Mari Lowe Center for Comparative Oncology Research

3800 Spruce Street, Philadelphia, PA 19104

Generation of canine single chain Fragment variable antibody libraries for the identification and targeting of tumor-associated antigens in the dog


Fig1. Cartoon of a single chain fragment variable (scFv) comprised of the VH and VL regions of immunoglobulin linked by a flexible linker. scFvs are the smallest antibody fragments that maintain antigen- binding specificity and affinity.

The use of monoclonal antibodies and antibody fragments to directly target tumors has shown promising results in clinical trials in humans. However, these exciting targeted approaches have not been possible in canine cancer patients since tumor antigens have not been identified, monoclonal antibodies of canine origin are not available and the efficacy of xenogeneic antibodies in the dog is limited by neutralizing antibody responses. Recently, it has been shown by screening combinatorial antibody libraries generated from human cancer patients that these patients break self-tolerance and generate antibody responses against their own tumors and that screening these antibody responses can lead to the identification of antibodies and antibody fragments that can be used therapeutically to target cancer in vivo. Researchers in Dr. Mason’s laboratory at PennVet have developed a system to clone the rearranged variable heavy (VH) and variable light (VL) immunoglobulin chains within circulating B lymphocytes of healthy dogs and dogs with spontaneously occurring cancers. They have used this system to generate combinatorial single chain (scFv) antibody libraries that provide a “fossil record” of the patient’s immunological repertoire (Fig. 1). Using phage display technology, these scFv libraries are being analyzed for their ability to bind specifically to tumor antigens. Tumor specific canine scFvs can then be isolated and used to target tumor antigens in vivo. Furthermore, tumor antigens that are recognized by scFvs can be isolated, analyzed and identified. Dr. Mason is currently exploring this novel targeting approach to treat canine hemangiosarcoma, a highly aggressive, fatal malignancy of vascular endothelial cells that affects large breed dogs. The overall hypothesis is that as in human cancer patients, canine cancer patients generate antibody responses against their own TAAs. These tumor-specific antibodies can be used either alone or linked to a chemotherapeutic agent to specifically target primary and metastatic neoplastic lesions in vivo. Dr. Mason’s laboratory is using standard molecular techniques to recapitulate the immune repertoire of canine patients with hemangiosarcoma and screen the resulting combinatorial antibody libraries for single chain fragments that specifically target malignant endothelial cells. These fragments are being isolated, amplified and screened in vitro for their ability to recognize and kill autologous and allogeneic canine HSA cell lines. This work aims to develop the first canine-derived, tumor-specific targeting approach for the treatment of HSA in dogs and aims to provide proof of principal for this approach that can then be employed to generate targeting reagents for many other tumor types. It is intended that canine scFvs that target malignant endothelial cells will be employed in a phase I clinical trial to evaluate the safety and efficacy of this novel approach to treat dogs with spontaneously occurring HSA. This work is generously funded by the Canine Health Foundation (American Kennel Club)  and a Chase Foundation grant from the American College of Veterinary Internal Medicine. A manuscript describing this work has recently been published:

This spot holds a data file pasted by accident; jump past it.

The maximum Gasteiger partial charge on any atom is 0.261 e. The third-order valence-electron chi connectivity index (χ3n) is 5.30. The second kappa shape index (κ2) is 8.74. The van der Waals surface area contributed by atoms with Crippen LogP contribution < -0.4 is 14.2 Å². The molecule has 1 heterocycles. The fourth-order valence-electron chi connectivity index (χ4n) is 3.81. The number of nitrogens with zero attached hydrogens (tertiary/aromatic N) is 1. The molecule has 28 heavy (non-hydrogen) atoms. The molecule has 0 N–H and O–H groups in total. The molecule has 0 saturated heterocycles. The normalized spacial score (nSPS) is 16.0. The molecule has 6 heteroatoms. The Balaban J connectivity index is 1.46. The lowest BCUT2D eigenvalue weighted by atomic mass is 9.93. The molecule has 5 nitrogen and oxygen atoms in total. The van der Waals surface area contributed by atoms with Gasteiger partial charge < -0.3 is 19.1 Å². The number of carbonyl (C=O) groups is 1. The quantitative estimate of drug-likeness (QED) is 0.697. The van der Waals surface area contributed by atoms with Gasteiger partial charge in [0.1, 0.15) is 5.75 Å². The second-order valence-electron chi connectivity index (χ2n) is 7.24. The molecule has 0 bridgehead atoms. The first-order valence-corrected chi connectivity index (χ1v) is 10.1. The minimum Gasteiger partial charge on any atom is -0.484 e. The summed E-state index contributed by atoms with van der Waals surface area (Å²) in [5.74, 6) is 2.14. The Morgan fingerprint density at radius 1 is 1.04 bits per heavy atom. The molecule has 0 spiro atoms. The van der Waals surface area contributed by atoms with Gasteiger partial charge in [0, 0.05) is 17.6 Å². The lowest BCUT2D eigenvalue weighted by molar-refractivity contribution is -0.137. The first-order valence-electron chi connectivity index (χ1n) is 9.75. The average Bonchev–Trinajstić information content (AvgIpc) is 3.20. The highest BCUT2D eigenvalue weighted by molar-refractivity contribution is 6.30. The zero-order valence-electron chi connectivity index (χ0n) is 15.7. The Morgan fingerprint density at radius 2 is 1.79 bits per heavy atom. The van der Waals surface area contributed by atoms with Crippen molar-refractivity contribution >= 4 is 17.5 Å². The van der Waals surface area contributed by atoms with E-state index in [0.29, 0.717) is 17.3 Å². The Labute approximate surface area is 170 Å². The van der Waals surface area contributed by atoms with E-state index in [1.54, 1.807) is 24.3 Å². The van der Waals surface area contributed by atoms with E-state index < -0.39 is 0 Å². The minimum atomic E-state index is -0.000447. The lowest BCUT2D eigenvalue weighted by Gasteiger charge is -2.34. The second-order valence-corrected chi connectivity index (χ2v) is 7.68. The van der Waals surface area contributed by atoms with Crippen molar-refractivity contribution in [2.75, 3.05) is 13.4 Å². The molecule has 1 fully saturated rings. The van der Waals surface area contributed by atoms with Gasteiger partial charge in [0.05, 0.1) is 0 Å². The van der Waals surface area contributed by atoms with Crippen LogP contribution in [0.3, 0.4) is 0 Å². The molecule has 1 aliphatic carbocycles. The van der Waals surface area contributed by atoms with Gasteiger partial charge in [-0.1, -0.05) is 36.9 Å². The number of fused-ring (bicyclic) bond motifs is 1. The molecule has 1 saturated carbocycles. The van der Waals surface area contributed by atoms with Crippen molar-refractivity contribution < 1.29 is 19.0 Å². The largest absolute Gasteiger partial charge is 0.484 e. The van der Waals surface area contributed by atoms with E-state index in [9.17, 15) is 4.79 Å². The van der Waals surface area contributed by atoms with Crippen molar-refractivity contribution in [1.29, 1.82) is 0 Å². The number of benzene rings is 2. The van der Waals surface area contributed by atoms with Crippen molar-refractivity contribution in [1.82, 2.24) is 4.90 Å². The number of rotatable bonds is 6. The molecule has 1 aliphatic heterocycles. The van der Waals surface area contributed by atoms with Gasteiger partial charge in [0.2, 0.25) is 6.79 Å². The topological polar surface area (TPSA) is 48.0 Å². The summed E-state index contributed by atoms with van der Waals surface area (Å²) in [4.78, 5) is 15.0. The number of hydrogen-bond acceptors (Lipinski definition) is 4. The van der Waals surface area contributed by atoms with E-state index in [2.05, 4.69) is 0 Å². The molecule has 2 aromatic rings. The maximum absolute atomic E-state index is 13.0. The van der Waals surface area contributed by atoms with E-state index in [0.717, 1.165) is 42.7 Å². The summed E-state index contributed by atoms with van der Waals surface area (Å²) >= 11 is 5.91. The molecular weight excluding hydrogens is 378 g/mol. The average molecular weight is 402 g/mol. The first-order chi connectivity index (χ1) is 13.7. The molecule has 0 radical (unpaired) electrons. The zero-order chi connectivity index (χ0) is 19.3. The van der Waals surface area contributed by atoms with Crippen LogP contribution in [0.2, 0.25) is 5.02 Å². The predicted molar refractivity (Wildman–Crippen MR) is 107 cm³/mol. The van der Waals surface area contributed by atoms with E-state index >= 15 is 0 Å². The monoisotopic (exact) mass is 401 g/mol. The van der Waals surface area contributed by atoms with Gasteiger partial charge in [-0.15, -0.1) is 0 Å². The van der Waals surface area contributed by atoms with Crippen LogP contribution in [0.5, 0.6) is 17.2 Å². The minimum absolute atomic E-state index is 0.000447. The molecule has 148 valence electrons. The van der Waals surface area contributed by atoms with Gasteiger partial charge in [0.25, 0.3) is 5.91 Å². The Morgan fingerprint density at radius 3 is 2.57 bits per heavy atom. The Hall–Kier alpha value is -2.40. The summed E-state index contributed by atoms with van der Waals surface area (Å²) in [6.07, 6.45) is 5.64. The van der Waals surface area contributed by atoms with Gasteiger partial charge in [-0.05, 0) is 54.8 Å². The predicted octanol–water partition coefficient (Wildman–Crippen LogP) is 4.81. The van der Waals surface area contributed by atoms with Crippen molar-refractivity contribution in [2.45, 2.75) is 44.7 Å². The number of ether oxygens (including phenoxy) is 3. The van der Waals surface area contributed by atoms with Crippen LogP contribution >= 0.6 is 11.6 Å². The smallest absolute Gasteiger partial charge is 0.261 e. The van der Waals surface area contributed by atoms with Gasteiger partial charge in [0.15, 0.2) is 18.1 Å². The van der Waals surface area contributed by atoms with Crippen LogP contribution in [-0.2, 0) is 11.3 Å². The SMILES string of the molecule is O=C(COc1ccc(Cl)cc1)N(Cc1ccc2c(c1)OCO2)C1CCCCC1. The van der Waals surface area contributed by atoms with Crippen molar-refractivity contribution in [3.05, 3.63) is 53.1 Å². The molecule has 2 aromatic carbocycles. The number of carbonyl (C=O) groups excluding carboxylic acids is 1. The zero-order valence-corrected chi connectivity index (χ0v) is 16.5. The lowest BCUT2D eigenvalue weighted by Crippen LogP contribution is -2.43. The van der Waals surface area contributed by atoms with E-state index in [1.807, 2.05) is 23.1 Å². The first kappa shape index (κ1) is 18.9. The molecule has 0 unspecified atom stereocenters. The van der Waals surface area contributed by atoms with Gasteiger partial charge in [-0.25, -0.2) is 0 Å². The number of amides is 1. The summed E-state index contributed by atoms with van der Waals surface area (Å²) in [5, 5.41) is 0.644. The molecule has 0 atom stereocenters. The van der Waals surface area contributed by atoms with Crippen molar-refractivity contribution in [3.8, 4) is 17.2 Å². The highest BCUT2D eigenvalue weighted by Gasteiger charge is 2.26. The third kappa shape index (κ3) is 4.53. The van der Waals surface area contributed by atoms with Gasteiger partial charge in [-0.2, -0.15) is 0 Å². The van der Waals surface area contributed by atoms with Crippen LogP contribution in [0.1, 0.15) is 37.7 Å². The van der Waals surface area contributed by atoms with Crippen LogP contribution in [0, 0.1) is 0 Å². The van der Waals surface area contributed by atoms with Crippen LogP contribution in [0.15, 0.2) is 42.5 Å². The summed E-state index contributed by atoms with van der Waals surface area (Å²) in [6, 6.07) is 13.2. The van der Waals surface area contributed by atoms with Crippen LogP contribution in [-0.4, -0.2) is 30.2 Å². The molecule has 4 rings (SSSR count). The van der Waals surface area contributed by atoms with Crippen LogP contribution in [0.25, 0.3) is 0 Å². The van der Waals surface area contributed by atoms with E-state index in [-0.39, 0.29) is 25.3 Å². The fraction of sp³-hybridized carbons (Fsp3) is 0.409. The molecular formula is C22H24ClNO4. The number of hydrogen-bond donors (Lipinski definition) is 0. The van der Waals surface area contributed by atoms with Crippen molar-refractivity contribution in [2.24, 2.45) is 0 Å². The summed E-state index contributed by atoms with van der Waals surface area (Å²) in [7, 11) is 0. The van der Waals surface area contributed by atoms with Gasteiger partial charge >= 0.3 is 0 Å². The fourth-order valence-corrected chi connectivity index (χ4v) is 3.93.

Generation and validation of canine single chain variable fragment phage display libraries. Braganza A, Wallace K, Pell L, Parrish CR, Siegel DL, Mason NJ.  Vet Immunol Immunopathol.2010 Aug 7 [Epub]